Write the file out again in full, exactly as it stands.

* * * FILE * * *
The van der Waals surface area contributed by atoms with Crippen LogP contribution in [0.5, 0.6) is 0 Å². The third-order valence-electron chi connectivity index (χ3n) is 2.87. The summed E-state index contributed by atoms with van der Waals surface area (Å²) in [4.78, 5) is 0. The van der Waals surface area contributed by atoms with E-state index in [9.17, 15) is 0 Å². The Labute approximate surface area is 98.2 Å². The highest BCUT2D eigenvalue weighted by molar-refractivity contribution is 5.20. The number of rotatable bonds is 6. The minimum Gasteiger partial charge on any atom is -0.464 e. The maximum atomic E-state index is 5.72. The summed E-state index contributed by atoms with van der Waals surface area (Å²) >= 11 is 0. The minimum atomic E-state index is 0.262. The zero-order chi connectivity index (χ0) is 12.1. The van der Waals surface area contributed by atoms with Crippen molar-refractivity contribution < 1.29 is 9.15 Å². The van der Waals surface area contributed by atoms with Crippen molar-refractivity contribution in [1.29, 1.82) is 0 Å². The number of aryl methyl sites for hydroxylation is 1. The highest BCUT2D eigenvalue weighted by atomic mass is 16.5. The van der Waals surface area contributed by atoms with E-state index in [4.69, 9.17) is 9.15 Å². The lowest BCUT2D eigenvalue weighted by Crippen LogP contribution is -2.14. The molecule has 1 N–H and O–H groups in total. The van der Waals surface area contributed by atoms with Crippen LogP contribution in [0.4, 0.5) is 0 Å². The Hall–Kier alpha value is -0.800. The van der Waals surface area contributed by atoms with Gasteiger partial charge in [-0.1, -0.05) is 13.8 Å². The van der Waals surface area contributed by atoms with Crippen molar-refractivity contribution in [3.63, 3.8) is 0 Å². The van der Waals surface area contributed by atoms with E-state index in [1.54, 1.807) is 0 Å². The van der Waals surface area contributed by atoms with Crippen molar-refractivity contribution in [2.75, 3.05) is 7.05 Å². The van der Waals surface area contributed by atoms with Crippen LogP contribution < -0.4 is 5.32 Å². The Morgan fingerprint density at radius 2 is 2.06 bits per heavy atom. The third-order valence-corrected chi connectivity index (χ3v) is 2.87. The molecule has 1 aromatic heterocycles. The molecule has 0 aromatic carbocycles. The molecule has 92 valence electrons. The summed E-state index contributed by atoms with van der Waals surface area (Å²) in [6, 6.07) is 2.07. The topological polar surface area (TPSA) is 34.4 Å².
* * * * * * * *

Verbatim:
The van der Waals surface area contributed by atoms with Crippen LogP contribution in [0.5, 0.6) is 0 Å². The third-order valence-electron chi connectivity index (χ3n) is 2.87. The summed E-state index contributed by atoms with van der Waals surface area (Å²) in [4.78, 5) is 0. The van der Waals surface area contributed by atoms with E-state index in [9.17, 15) is 0 Å². The Labute approximate surface area is 98.2 Å². The highest BCUT2D eigenvalue weighted by molar-refractivity contribution is 5.20. The number of rotatable bonds is 6. The minimum Gasteiger partial charge on any atom is -0.464 e. The maximum atomic E-state index is 5.72. The summed E-state index contributed by atoms with van der Waals surface area (Å²) >= 11 is 0. The minimum atomic E-state index is 0.262. The zero-order chi connectivity index (χ0) is 12.1. The van der Waals surface area contributed by atoms with Crippen molar-refractivity contribution < 1.29 is 9.15 Å². The van der Waals surface area contributed by atoms with Crippen molar-refractivity contribution in [1.29, 1.82) is 0 Å². The number of aryl methyl sites for hydroxylation is 1. The highest BCUT2D eigenvalue weighted by atomic mass is 16.5. The van der Waals surface area contributed by atoms with E-state index in [4.69, 9.17) is 9.15 Å². The lowest BCUT2D eigenvalue weighted by Crippen LogP contribution is -2.14. The molecule has 1 N–H and O–H groups in total. The van der Waals surface area contributed by atoms with Crippen LogP contribution in [0.4, 0.5) is 0 Å². The Hall–Kier alpha value is -0.800. The van der Waals surface area contributed by atoms with Gasteiger partial charge in [-0.1, -0.05) is 13.8 Å². The van der Waals surface area contributed by atoms with Crippen molar-refractivity contribution in [3.63, 3.8) is 0 Å². The van der Waals surface area contributed by atoms with E-state index in [1.54, 1.807) is 0 Å². The van der Waals surface area contributed by atoms with Crippen molar-refractivity contribution in [2.75, 3.05) is 7.05 Å². The van der Waals surface area contributed by atoms with Crippen LogP contribution < -0.4 is 5.32 Å². The Morgan fingerprint density at radius 2 is 2.06 bits per heavy atom. The third-order valence-corrected chi connectivity index (χ3v) is 2.87. The molecule has 1 aromatic heterocycles. The molecule has 0 aromatic carbocycles. The molecule has 92 valence electrons. The summed E-state index contributed by atoms with van der Waals surface area (Å²) in [6, 6.07) is 2.07. The topological polar surface area (TPSA) is 34.4 Å².